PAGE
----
Melbourne and coffee. Coffee and Melbourne. It's rare to think of one without instantly thinking of the other – after all, Melbourne is the coffee capital of Australia and home to some of the best cafes and baristas in the world.
When it comes to different coffee types, being the caffeine loving Melburnians that we are, surely we all know the difference between, let's say, a latte and a flat white? A macchiato and a mocha? And how about fancy pants types like Galao and Espresso con Panna? (If you're sitting there feeling a little confused, don't be, we thought a Galao was some sort of tropical bird!)
Over the years, Australia has become home to the best-tasting specialty brews, which has created a coffee culture that is as serious as it is unique. You may remember when Melbourne was crowned as one of the world's coffee capitals or when the popular chain Starbucks closed down 70% of their Australian shops after losing almost $143M? This is clear proof that we take our coffee seriously and that there's no room in our country for an average cup of Joe.
Know Your Way Around An Australian Café
In Australia most cafés offer 'table service'. That means a member of staff will come to your table to take your order. The staff member who serves you is usually called a 'server', or you can use gender-specific terms like 'waiter' for a male and 'waitress' for a female.
If you are not planning to stay in the café while you drink your coffee, you might go up to the counter and specify that your order is to 'take away'.
The person who makes your coffee is called a 'barista'.
Check this also Coffee In Australia.
Let the taste lead you.
Even though latte art is becoming more common also in Finland, it's not guaranteed that you'll get it if you order a cappuccino. In Australia, a café will probably not last a month if the baristas don't know how to make latte art. The common belief is that it only makes the coffee look pretty, but actually, it affects the taste of the coffee. Why? Well, there are 3 reasons:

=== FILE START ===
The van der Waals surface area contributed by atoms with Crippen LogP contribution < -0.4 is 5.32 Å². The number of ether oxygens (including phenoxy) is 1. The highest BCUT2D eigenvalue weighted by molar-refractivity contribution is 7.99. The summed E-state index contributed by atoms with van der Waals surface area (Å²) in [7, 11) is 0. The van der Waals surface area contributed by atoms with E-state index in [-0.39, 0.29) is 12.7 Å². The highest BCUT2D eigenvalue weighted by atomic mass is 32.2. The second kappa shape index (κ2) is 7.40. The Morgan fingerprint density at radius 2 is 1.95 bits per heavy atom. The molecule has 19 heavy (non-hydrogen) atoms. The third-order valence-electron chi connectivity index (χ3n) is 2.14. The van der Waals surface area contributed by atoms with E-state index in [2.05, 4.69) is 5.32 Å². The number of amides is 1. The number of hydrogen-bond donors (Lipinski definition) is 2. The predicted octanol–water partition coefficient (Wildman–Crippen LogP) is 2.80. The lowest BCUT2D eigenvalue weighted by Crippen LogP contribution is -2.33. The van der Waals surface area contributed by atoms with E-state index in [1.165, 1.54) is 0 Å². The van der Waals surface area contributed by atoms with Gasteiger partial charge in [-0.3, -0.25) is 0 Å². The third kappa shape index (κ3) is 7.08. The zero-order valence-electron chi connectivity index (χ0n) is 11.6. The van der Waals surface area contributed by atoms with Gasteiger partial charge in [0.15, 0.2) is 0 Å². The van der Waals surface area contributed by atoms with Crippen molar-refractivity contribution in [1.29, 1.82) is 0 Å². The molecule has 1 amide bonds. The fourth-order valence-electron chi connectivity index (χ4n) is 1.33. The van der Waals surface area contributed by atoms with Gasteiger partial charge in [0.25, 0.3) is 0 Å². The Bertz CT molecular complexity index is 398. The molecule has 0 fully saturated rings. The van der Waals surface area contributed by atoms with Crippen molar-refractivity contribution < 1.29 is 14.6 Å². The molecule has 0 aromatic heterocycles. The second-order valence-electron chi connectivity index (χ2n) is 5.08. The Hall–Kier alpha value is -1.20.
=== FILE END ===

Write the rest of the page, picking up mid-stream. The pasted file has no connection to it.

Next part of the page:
- if your milk isn't perfectly frothed, it's impossible to do any latte art
- if your milk isn't perfectly frothed, it is quite possibly either burnt or not smooth, shiny and silky
- if your milk isn't perfectly frothed, it's going to ruin your perfect espresso experience.
And hey, even the old proverb says that the look is half of the taste when it comes to food and the plating. We should definitely treat coffee the same way!
Learn more about Australian Culture.
There are several phrases you may be met with when you arrive at a café.
"What can I get you?" is a common café greeting. It means: "What would you like?" Or you may be asked: "What do you have today?"
Customers who visit the same café are often referred to as 'regulars' – a short form of 'regular customer'.
If you are a 'regular' at a café, the staff might start to remember what you order each day. In this case, they might greet you by asking: "The usual?"
"Do you want the same thing you usually order?"
"What can I get you? Your usual?"
"Are you being served" is a common way of asking if a staff member has taken your order? You might also be asked, "Are you being looked after?" which means the same thing.
A: "Are you being looked after?"
B: "No, not yet."
A: "What can I get you?"
The experience is unique.
Our local cafes completely understand that drinking coffee is about more than just the caffeine hit; it's also a form of relaxation and socialising. This is why Australian cafes make sure they provide great coffee and great service and provide a complete coffee drinking experience.
Australia's coffee culture is also solidly focused on the many different types and varieties of specialty coffee. As Fleur Studd, the founder of Melbourne's Market Lane, says, "When you walk into many cafes now, the barista will be able to tell you where your coffee was grown, who produced it, and what variety it is. You will often be offered coffee brewed as a filter as well as espresso. The menu will showcase coffees that are in season and specialty grade, and the labels on retail bags of beans will tell you when it was harvested and roasted." Do you see? It's serious business!